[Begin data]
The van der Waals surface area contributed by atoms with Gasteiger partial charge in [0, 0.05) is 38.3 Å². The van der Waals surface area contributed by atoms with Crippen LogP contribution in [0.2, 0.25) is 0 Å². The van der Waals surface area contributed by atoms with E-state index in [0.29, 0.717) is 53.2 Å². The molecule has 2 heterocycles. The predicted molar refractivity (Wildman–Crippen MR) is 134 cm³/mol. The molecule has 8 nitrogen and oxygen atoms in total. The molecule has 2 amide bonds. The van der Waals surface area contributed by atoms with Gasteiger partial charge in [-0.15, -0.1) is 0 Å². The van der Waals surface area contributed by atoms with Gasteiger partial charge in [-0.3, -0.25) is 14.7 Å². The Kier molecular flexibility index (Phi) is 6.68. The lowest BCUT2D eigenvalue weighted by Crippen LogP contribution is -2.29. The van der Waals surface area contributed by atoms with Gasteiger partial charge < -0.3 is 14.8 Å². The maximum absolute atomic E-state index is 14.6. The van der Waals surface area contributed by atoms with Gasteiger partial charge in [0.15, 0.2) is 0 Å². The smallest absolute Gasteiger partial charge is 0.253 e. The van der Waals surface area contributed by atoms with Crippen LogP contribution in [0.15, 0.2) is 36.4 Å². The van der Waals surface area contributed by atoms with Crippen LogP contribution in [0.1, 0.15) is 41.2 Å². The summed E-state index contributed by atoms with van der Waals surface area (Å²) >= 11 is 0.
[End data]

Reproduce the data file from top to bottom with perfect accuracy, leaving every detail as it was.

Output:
The van der Waals surface area contributed by atoms with Gasteiger partial charge in [0, 0.05) is 38.3 Å². The van der Waals surface area contributed by atoms with Crippen LogP contribution in [0.2, 0.25) is 0 Å². The van der Waals surface area contributed by atoms with E-state index in [0.29, 0.717) is 53.2 Å². The molecule has 2 heterocycles. The predicted molar refractivity (Wildman–Crippen MR) is 134 cm³/mol. The molecule has 8 nitrogen and oxygen atoms in total. The molecule has 2 amide bonds. The van der Waals surface area contributed by atoms with Gasteiger partial charge in [-0.15, -0.1) is 0 Å². The van der Waals surface area contributed by atoms with Gasteiger partial charge in [-0.3, -0.25) is 14.7 Å². The Kier molecular flexibility index (Phi) is 6.68. The lowest BCUT2D eigenvalue weighted by Crippen LogP contribution is -2.29. The van der Waals surface area contributed by atoms with Gasteiger partial charge < -0.3 is 14.8 Å². The maximum absolute atomic E-state index is 14.6. The van der Waals surface area contributed by atoms with Gasteiger partial charge in [0.15, 0.2) is 0 Å². The smallest absolute Gasteiger partial charge is 0.253 e. The van der Waals surface area contributed by atoms with Crippen LogP contribution in [0.15, 0.2) is 36.4 Å². The van der Waals surface area contributed by atoms with Crippen LogP contribution in [0.1, 0.15) is 41.2 Å². The summed E-state index contributed by atoms with van der Waals surface area (Å²) >= 11 is 0.